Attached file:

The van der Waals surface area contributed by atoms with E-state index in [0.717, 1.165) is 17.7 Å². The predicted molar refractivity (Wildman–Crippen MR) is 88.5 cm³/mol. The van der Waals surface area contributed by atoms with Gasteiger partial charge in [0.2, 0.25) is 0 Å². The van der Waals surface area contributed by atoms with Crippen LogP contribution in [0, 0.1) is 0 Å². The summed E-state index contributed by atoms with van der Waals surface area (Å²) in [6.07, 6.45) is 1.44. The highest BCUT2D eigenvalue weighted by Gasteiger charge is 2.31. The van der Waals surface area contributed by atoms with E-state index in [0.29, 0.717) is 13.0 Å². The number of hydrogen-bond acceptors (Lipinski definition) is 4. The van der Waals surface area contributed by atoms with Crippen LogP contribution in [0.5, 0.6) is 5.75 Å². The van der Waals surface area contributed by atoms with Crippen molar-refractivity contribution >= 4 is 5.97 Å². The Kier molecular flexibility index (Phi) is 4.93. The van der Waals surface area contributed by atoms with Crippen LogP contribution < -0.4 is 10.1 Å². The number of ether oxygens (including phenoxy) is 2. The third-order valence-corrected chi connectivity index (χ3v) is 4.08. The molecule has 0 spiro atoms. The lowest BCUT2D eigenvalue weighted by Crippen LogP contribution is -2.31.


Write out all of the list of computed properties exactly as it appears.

The van der Waals surface area contributed by atoms with E-state index in [0.717, 1.165) is 17.7 Å². The predicted molar refractivity (Wildman–Crippen MR) is 88.5 cm³/mol. The van der Waals surface area contributed by atoms with Gasteiger partial charge in [0.2, 0.25) is 0 Å². The van der Waals surface area contributed by atoms with Crippen LogP contribution in [0, 0.1) is 0 Å². The summed E-state index contributed by atoms with van der Waals surface area (Å²) in [6.07, 6.45) is 1.44. The highest BCUT2D eigenvalue weighted by Gasteiger charge is 2.31. The van der Waals surface area contributed by atoms with E-state index in [0.29, 0.717) is 13.0 Å². The number of hydrogen-bond acceptors (Lipinski definition) is 4. The van der Waals surface area contributed by atoms with Crippen LogP contribution in [0.5, 0.6) is 5.75 Å². The van der Waals surface area contributed by atoms with Crippen molar-refractivity contribution >= 4 is 5.97 Å². The Kier molecular flexibility index (Phi) is 4.93. The van der Waals surface area contributed by atoms with Crippen LogP contribution < -0.4 is 10.1 Å². The number of ether oxygens (including phenoxy) is 2. The third-order valence-corrected chi connectivity index (χ3v) is 4.08. The molecule has 0 spiro atoms. The lowest BCUT2D eigenvalue weighted by Crippen LogP contribution is -2.31.